Hematology, Oncology and BMT Patient FAQs :: Nationwide Children's Hospital

Patient FAQs

We know that a diagnosis of cancer can be scary. We hope this section will help your child get answers to their questions.

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Cancer isn’t something you caught and isn’t caused by something you did, thought of doing or dreamed of doing. It just happened. It’s not like a cold that you may have caught from your friend. Some grown-ups get cancer from bad habits such as smoking, but this is not why kids get cancer. Nobody caused your cancer and nobody could have stopped it from coming. It just happened.



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No one knows why some kids get cancer and others don’t, but remember you didn’t cause it! You might have lots of feelings when you find out you have cancer, such as like you did something wrong, or wanting to pretend you didn’t hear. It is okay to feel sad and cry. These feelings are a way for you to say how you feel inside.



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Your life will change because of your treatments. You will have to go to the clinic or the hospital for chemotherapy. You may go to the clinic as often as three times a week or you may only go once in a while. The number of times depends on the type of cancer you have and the type of treatment that you need to fix your cancer.

You might have times during your treatment when you can’t do some things you used to be able to do. This is usually because of your blood counts being low. But, there will be other times when you can do normal kid things and there will be many things that don’t have to change at all.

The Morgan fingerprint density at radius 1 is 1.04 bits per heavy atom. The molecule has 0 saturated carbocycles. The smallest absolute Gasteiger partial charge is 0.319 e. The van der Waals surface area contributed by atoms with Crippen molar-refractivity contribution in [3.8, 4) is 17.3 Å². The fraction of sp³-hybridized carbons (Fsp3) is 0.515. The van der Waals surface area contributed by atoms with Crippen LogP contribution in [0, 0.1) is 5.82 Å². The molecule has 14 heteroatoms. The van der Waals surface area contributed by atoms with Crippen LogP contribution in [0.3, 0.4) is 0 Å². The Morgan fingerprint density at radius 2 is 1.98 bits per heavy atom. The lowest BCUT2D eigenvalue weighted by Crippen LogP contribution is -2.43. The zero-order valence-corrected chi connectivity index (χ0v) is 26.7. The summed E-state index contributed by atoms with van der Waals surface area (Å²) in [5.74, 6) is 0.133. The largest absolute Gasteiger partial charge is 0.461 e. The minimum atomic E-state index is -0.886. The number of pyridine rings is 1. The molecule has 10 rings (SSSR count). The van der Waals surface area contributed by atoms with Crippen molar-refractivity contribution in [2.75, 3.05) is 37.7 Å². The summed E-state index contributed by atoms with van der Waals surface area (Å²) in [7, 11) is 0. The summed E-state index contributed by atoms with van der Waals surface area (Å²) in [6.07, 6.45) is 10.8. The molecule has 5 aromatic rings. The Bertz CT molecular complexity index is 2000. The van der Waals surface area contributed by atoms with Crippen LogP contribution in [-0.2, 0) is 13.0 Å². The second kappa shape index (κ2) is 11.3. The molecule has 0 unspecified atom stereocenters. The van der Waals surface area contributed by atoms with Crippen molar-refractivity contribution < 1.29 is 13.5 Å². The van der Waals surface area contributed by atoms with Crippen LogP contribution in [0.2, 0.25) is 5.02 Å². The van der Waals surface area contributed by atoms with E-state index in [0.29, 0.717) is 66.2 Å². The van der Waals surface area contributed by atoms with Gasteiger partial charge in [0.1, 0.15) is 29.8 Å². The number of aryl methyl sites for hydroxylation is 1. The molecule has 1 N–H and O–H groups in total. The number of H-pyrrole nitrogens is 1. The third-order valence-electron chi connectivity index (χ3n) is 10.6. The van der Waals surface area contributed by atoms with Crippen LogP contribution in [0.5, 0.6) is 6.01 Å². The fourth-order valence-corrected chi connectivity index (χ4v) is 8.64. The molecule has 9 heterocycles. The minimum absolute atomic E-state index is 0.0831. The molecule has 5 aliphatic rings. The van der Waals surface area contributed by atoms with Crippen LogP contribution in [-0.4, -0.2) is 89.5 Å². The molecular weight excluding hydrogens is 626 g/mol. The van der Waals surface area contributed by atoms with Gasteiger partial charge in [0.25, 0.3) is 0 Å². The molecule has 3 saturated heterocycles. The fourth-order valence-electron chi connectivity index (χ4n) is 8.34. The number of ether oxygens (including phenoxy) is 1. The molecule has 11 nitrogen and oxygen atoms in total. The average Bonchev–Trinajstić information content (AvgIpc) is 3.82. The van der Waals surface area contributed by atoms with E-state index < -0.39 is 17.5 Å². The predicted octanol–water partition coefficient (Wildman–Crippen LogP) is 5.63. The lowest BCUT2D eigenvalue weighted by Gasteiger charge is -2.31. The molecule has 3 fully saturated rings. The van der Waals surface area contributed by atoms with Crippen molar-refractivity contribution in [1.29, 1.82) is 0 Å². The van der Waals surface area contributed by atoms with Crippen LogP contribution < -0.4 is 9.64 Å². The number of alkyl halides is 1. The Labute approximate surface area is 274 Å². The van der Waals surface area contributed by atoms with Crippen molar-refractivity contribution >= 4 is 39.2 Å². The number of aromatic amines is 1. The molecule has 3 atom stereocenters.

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The doctors and nurses know that getting stuck in your arm can hurt so they try to make it easier on you by putting special tubes into your body. Both of these tubs are put in during surgery so you will be sleeping. Once you have your tube, you won’t have to get stuck in the arm very much. Through these tubes you can get your chemotherapy, fluids, platelets and blood. These tubes also can be used for getting blood out of your body when the doctors need blood to check your counts. There are three types of special tubes that they can put in. You only get one of them…a broviac catheter, an implantofix or a PICC.



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Chemotherapy (pronounced Kee mo) is special medicines used to treat the cancer. Chemotherapy medicines are very strong. Chemotherapy can be given by pills or in liquids in your mouth, by medicine into your veins (IV), by medicine into your muscles (IM), or by medicine into your spinal fluid (IT).

Doctors have found that using more than one kind of chemotherapy works better than using just one. The amount of chemotherapy you will receive depends on how tall you are and how much you weigh. That is why the nurses measure you when you come to the clinic or hospital.



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Radiation is a special kind of treatment that you cannot see, feel or touch. It is given by big machines and is like a beam of light. Like many of the tests you have had, it doesn’t hurt. The machines do make a lot of funny noises. The doctors will use a special pen to make marks on your body. These marks mark the spots where you need your radiation. You need to keep your marks clean and dry. For your radiation treatment, you will lay on the table of a big machines. This machine will be moving over and around you as it aims itself at your marks. You need to be very still while the machine is on.